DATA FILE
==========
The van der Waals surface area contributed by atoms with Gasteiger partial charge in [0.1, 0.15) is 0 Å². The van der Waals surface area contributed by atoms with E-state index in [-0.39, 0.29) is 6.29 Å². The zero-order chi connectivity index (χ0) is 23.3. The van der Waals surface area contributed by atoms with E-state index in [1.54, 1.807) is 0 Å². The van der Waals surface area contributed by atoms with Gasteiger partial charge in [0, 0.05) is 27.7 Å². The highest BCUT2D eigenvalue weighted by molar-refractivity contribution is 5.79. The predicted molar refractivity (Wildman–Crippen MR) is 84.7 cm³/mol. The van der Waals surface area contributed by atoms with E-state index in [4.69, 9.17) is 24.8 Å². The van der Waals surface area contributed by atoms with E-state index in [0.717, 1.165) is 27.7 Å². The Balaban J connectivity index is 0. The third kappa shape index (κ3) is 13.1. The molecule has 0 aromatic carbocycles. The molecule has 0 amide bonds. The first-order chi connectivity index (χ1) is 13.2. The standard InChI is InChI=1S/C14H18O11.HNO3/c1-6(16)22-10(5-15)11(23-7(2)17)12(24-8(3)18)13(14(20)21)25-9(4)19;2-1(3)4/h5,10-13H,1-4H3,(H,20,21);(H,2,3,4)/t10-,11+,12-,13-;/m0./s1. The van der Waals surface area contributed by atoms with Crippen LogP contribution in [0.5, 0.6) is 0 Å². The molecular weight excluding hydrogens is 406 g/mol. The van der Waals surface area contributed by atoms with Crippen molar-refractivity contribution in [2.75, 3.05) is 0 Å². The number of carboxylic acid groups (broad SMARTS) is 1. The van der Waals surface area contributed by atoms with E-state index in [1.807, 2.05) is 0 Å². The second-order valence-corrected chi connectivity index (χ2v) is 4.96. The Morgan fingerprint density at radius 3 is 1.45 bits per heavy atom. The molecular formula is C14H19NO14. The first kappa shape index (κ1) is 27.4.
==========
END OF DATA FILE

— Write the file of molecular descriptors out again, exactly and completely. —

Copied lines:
The van der Waals surface area contributed by atoms with Gasteiger partial charge in [0.1, 0.15) is 0 Å². The van der Waals surface area contributed by atoms with E-state index in [-0.39, 0.29) is 6.29 Å². The zero-order chi connectivity index (χ0) is 23.3. The van der Waals surface area contributed by atoms with E-state index in [1.54, 1.807) is 0 Å². The van der Waals surface area contributed by atoms with Gasteiger partial charge in [0, 0.05) is 27.7 Å². The highest BCUT2D eigenvalue weighted by molar-refractivity contribution is 5.79. The predicted molar refractivity (Wildman–Crippen MR) is 84.7 cm³/mol. The van der Waals surface area contributed by atoms with E-state index in [4.69, 9.17) is 24.8 Å². The van der Waals surface area contributed by atoms with E-state index in [0.717, 1.165) is 27.7 Å². The Balaban J connectivity index is 0. The third kappa shape index (κ3) is 13.1. The molecule has 0 aromatic carbocycles. The molecule has 0 amide bonds. The first-order chi connectivity index (χ1) is 13.2. The standard InChI is InChI=1S/C14H18O11.HNO3/c1-6(16)22-10(5-15)11(23-7(2)17)12(24-8(3)18)13(14(20)21)25-9(4)19;2-1(3)4/h5,10-13H,1-4H3,(H,20,21);(H,2,3,4)/t10-,11+,12-,13-;/m0./s1. The van der Waals surface area contributed by atoms with Crippen LogP contribution in [0.5, 0.6) is 0 Å². The molecular weight excluding hydrogens is 406 g/mol. The van der Waals surface area contributed by atoms with Crippen molar-refractivity contribution in [2.75, 3.05) is 0 Å². The number of carboxylic acid groups (broad SMARTS) is 1. The van der Waals surface area contributed by atoms with E-state index in [1.807, 2.05) is 0 Å². The second-order valence-corrected chi connectivity index (χ2v) is 4.96. The Morgan fingerprint density at radius 3 is 1.45 bits per heavy atom. The molecular formula is C14H19NO14. The first kappa shape index (κ1) is 27.4.